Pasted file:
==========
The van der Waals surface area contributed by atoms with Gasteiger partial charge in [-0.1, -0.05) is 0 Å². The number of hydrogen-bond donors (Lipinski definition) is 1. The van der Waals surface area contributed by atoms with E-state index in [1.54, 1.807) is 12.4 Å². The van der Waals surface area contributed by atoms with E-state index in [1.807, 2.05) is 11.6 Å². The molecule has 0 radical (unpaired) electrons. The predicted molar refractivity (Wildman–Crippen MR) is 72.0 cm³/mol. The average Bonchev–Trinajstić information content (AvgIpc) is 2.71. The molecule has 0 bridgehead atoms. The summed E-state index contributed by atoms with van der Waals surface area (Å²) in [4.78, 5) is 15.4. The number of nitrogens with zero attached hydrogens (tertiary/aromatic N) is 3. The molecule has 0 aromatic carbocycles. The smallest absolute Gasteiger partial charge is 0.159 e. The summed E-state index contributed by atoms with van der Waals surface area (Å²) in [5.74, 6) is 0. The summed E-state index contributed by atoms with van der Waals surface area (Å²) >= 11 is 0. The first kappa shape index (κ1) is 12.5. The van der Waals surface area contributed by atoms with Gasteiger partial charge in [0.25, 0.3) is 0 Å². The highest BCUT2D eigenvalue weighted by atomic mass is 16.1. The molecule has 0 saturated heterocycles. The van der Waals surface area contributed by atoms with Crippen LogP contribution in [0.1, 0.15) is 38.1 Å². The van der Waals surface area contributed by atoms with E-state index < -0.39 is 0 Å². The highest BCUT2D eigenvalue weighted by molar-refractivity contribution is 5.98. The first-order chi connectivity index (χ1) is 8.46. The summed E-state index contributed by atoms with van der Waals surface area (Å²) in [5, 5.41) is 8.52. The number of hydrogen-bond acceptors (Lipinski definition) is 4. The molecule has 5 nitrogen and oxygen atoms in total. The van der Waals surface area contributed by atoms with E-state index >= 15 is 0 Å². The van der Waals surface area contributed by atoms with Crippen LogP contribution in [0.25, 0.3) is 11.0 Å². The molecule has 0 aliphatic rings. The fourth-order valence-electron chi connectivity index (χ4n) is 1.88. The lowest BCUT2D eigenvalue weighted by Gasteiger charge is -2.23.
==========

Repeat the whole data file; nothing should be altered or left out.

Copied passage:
The van der Waals surface area contributed by atoms with Gasteiger partial charge in [-0.1, -0.05) is 0 Å². The number of hydrogen-bond donors (Lipinski definition) is 1. The van der Waals surface area contributed by atoms with E-state index in [1.54, 1.807) is 12.4 Å². The van der Waals surface area contributed by atoms with E-state index in [1.807, 2.05) is 11.6 Å². The molecule has 0 radical (unpaired) electrons. The predicted molar refractivity (Wildman–Crippen MR) is 72.0 cm³/mol. The average Bonchev–Trinajstić information content (AvgIpc) is 2.71. The molecule has 0 bridgehead atoms. The summed E-state index contributed by atoms with van der Waals surface area (Å²) in [4.78, 5) is 15.4. The number of nitrogens with zero attached hydrogens (tertiary/aromatic N) is 3. The molecule has 0 aromatic carbocycles. The smallest absolute Gasteiger partial charge is 0.159 e. The summed E-state index contributed by atoms with van der Waals surface area (Å²) in [5.74, 6) is 0. The summed E-state index contributed by atoms with van der Waals surface area (Å²) >= 11 is 0. The first kappa shape index (κ1) is 12.5. The van der Waals surface area contributed by atoms with Gasteiger partial charge in [0.25, 0.3) is 0 Å². The highest BCUT2D eigenvalue weighted by atomic mass is 16.1. The molecule has 0 saturated heterocycles. The van der Waals surface area contributed by atoms with Crippen LogP contribution in [0.1, 0.15) is 38.1 Å². The van der Waals surface area contributed by atoms with E-state index < -0.39 is 0 Å². The highest BCUT2D eigenvalue weighted by molar-refractivity contribution is 5.98. The first-order chi connectivity index (χ1) is 8.46. The summed E-state index contributed by atoms with van der Waals surface area (Å²) in [5, 5.41) is 8.52. The number of hydrogen-bond acceptors (Lipinski definition) is 4. The molecule has 5 nitrogen and oxygen atoms in total. The van der Waals surface area contributed by atoms with E-state index >= 15 is 0 Å². The van der Waals surface area contributed by atoms with Crippen LogP contribution in [0.25, 0.3) is 11.0 Å². The molecule has 0 aliphatic rings. The fourth-order valence-electron chi connectivity index (χ4n) is 1.88. The lowest BCUT2D eigenvalue weighted by Gasteiger charge is -2.23.